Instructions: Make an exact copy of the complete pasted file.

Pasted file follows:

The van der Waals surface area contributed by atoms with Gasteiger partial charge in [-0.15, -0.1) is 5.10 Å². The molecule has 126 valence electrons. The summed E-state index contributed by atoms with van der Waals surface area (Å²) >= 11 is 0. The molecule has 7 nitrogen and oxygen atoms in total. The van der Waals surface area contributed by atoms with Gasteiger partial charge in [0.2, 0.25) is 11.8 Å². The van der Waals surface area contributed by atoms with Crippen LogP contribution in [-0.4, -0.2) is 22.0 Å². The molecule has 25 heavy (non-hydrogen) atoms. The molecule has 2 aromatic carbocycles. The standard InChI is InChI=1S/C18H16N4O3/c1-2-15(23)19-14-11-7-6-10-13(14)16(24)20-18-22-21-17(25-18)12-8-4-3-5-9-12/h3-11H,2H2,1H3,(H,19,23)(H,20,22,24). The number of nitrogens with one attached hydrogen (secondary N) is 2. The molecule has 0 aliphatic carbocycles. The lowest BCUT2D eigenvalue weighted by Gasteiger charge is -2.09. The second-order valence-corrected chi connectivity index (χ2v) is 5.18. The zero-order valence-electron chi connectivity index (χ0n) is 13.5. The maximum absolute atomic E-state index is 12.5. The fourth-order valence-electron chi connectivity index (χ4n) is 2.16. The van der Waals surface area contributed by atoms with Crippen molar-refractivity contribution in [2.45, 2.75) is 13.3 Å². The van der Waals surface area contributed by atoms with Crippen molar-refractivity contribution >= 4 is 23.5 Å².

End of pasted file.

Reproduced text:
The van der Waals surface area contributed by atoms with Gasteiger partial charge in [-0.15, -0.1) is 5.10 Å². The molecule has 126 valence electrons. The summed E-state index contributed by atoms with van der Waals surface area (Å²) >= 11 is 0. The molecule has 7 nitrogen and oxygen atoms in total. The van der Waals surface area contributed by atoms with Gasteiger partial charge in [0.2, 0.25) is 11.8 Å². The van der Waals surface area contributed by atoms with Crippen LogP contribution in [-0.4, -0.2) is 22.0 Å². The molecule has 25 heavy (non-hydrogen) atoms. The molecule has 2 aromatic carbocycles. The standard InChI is InChI=1S/C18H16N4O3/c1-2-15(23)19-14-11-7-6-10-13(14)16(24)20-18-22-21-17(25-18)12-8-4-3-5-9-12/h3-11H,2H2,1H3,(H,19,23)(H,20,22,24). The number of nitrogens with one attached hydrogen (secondary N) is 2. The molecule has 0 aliphatic carbocycles. The lowest BCUT2D eigenvalue weighted by Gasteiger charge is -2.09. The second-order valence-corrected chi connectivity index (χ2v) is 5.18. The zero-order valence-electron chi connectivity index (χ0n) is 13.5. The maximum absolute atomic E-state index is 12.5. The fourth-order valence-electron chi connectivity index (χ4n) is 2.16. The van der Waals surface area contributed by atoms with Crippen molar-refractivity contribution in [2.45, 2.75) is 13.3 Å². The van der Waals surface area contributed by atoms with Crippen molar-refractivity contribution >= 4 is 23.5 Å².